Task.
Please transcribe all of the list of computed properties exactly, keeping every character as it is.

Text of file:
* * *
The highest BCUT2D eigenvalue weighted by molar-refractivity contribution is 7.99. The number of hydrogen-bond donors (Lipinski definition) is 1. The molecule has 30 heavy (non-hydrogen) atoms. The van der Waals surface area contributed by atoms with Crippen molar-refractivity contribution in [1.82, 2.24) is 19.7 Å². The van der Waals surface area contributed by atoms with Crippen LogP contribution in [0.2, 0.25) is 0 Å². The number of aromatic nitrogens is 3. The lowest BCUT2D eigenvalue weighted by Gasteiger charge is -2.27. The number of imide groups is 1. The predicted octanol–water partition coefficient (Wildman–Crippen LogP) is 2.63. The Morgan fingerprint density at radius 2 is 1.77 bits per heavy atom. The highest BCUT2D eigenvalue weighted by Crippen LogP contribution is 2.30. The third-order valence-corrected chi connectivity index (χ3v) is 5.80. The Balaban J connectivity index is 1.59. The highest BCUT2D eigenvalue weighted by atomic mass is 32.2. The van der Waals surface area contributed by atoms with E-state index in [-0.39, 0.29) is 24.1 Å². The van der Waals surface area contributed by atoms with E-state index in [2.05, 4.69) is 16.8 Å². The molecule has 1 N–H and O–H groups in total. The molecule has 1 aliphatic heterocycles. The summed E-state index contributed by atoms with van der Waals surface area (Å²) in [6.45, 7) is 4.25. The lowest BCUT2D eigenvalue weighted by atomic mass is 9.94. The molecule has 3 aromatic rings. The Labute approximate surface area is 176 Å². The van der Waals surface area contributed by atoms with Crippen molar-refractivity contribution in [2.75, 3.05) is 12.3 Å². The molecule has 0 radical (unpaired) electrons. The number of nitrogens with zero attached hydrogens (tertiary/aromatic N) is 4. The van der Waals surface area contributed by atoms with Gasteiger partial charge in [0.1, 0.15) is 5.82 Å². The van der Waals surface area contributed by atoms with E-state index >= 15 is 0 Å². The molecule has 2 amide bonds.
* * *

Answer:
The highest BCUT2D eigenvalue weighted by molar-refractivity contribution is 7.99. The number of hydrogen-bond donors (Lipinski definition) is 1. The molecule has 30 heavy (non-hydrogen) atoms. The van der Waals surface area contributed by atoms with Crippen molar-refractivity contribution in [1.82, 2.24) is 19.7 Å². The van der Waals surface area contributed by atoms with Crippen LogP contribution in [0.2, 0.25) is 0 Å². The number of aromatic nitrogens is 3. The lowest BCUT2D eigenvalue weighted by Gasteiger charge is -2.27. The number of imide groups is 1. The predicted octanol–water partition coefficient (Wildman–Crippen LogP) is 2.63. The Morgan fingerprint density at radius 2 is 1.77 bits per heavy atom. The highest BCUT2D eigenvalue weighted by Crippen LogP contribution is 2.30. The third-order valence-corrected chi connectivity index (χ3v) is 5.80. The Balaban J connectivity index is 1.59. The highest BCUT2D eigenvalue weighted by atomic mass is 32.2. The van der Waals surface area contributed by atoms with E-state index in [-0.39, 0.29) is 24.1 Å². The van der Waals surface area contributed by atoms with E-state index in [2.05, 4.69) is 16.8 Å². The molecule has 1 N–H and O–H groups in total. The molecule has 1 aliphatic heterocycles. The summed E-state index contributed by atoms with van der Waals surface area (Å²) in [6.45, 7) is 4.25. The lowest BCUT2D eigenvalue weighted by atomic mass is 9.94. The molecule has 3 aromatic rings. The Labute approximate surface area is 176 Å². The van der Waals surface area contributed by atoms with Crippen molar-refractivity contribution in [2.75, 3.05) is 12.3 Å². The molecule has 0 radical (unpaired) electrons. The number of nitrogens with zero attached hydrogens (tertiary/aromatic N) is 4. The van der Waals surface area contributed by atoms with Gasteiger partial charge in [0.1, 0.15) is 5.82 Å². The van der Waals surface area contributed by atoms with E-state index >= 15 is 0 Å². The molecule has 2 amide bonds.